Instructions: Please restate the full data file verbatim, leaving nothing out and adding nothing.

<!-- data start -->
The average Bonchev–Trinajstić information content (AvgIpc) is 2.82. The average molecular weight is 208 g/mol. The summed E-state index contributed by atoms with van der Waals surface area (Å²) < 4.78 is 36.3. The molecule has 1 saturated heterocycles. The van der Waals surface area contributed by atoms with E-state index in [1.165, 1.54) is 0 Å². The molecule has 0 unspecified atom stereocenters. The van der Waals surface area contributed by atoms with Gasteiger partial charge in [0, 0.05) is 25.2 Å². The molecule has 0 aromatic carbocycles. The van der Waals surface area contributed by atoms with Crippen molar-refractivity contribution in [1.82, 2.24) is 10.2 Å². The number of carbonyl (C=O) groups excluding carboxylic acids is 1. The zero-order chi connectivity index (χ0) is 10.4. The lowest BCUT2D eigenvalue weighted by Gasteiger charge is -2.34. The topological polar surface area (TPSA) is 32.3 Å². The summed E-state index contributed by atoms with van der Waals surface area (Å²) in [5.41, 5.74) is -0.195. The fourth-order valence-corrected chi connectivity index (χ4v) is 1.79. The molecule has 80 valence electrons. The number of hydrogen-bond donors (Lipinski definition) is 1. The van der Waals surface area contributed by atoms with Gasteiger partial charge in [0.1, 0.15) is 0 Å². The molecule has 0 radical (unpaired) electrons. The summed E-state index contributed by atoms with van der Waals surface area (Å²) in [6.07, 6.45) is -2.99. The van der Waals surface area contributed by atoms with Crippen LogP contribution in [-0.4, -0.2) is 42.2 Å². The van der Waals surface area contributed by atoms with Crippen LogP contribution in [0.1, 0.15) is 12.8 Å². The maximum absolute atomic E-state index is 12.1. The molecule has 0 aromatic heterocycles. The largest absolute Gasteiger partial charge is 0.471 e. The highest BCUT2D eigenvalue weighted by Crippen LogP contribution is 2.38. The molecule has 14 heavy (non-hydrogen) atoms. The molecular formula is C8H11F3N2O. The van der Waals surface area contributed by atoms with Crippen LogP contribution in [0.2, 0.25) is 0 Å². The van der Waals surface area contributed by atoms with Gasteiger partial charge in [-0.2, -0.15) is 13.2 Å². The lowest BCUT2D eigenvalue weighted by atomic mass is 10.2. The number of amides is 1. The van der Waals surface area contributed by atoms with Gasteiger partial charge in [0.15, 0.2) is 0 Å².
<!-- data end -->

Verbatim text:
The average Bonchev–Trinajstić information content (AvgIpc) is 2.82. The average molecular weight is 208 g/mol. The summed E-state index contributed by atoms with van der Waals surface area (Å²) < 4.78 is 36.3. The molecule has 1 saturated heterocycles. The van der Waals surface area contributed by atoms with E-state index in [1.165, 1.54) is 0 Å². The molecule has 0 unspecified atom stereocenters. The van der Waals surface area contributed by atoms with Gasteiger partial charge in [0, 0.05) is 25.2 Å². The molecule has 0 aromatic carbocycles. The van der Waals surface area contributed by atoms with Crippen molar-refractivity contribution in [1.82, 2.24) is 10.2 Å². The number of carbonyl (C=O) groups excluding carboxylic acids is 1. The zero-order chi connectivity index (χ0) is 10.4. The lowest BCUT2D eigenvalue weighted by Gasteiger charge is -2.34. The topological polar surface area (TPSA) is 32.3 Å². The summed E-state index contributed by atoms with van der Waals surface area (Å²) in [5.41, 5.74) is -0.195. The fourth-order valence-corrected chi connectivity index (χ4v) is 1.79. The molecule has 80 valence electrons. The number of hydrogen-bond donors (Lipinski definition) is 1. The van der Waals surface area contributed by atoms with Gasteiger partial charge in [0.1, 0.15) is 0 Å². The molecule has 0 radical (unpaired) electrons. The summed E-state index contributed by atoms with van der Waals surface area (Å²) in [6.07, 6.45) is -2.99. The van der Waals surface area contributed by atoms with Crippen LogP contribution in [-0.4, -0.2) is 42.2 Å². The van der Waals surface area contributed by atoms with Crippen LogP contribution in [0.1, 0.15) is 12.8 Å². The maximum absolute atomic E-state index is 12.1. The molecule has 0 aromatic heterocycles. The largest absolute Gasteiger partial charge is 0.471 e. The highest BCUT2D eigenvalue weighted by Crippen LogP contribution is 2.38. The molecule has 14 heavy (non-hydrogen) atoms. The molecular formula is C8H11F3N2O. The van der Waals surface area contributed by atoms with Crippen LogP contribution in [0.2, 0.25) is 0 Å². The van der Waals surface area contributed by atoms with Gasteiger partial charge in [-0.2, -0.15) is 13.2 Å². The lowest BCUT2D eigenvalue weighted by atomic mass is 10.2. The number of amides is 1. The van der Waals surface area contributed by atoms with Gasteiger partial charge in [0.15, 0.2) is 0 Å².